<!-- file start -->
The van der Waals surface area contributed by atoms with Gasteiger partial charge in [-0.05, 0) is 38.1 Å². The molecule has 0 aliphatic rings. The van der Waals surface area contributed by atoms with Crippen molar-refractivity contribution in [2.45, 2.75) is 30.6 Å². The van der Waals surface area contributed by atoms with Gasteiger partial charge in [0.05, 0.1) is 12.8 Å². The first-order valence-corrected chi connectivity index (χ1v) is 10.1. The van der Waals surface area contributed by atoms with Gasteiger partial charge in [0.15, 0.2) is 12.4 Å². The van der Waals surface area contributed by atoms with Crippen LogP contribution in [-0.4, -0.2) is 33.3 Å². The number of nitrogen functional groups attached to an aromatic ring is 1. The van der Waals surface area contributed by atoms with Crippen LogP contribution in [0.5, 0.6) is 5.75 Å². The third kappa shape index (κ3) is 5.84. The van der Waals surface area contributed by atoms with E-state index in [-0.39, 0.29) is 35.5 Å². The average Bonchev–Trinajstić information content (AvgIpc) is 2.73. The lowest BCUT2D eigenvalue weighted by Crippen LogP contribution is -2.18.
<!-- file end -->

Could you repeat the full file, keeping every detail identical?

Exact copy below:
The van der Waals surface area contributed by atoms with Gasteiger partial charge in [-0.05, 0) is 38.1 Å². The molecule has 0 aliphatic rings. The van der Waals surface area contributed by atoms with Crippen molar-refractivity contribution in [2.45, 2.75) is 30.6 Å². The van der Waals surface area contributed by atoms with Gasteiger partial charge in [0.05, 0.1) is 12.8 Å². The first-order valence-corrected chi connectivity index (χ1v) is 10.1. The van der Waals surface area contributed by atoms with Gasteiger partial charge in [0.15, 0.2) is 12.4 Å². The van der Waals surface area contributed by atoms with Crippen LogP contribution in [-0.4, -0.2) is 33.3 Å². The number of nitrogen functional groups attached to an aromatic ring is 1. The van der Waals surface area contributed by atoms with Crippen LogP contribution in [0.5, 0.6) is 5.75 Å². The third kappa shape index (κ3) is 5.84. The van der Waals surface area contributed by atoms with E-state index in [-0.39, 0.29) is 35.5 Å². The average Bonchev–Trinajstić information content (AvgIpc) is 2.73. The lowest BCUT2D eigenvalue weighted by Crippen LogP contribution is -2.18.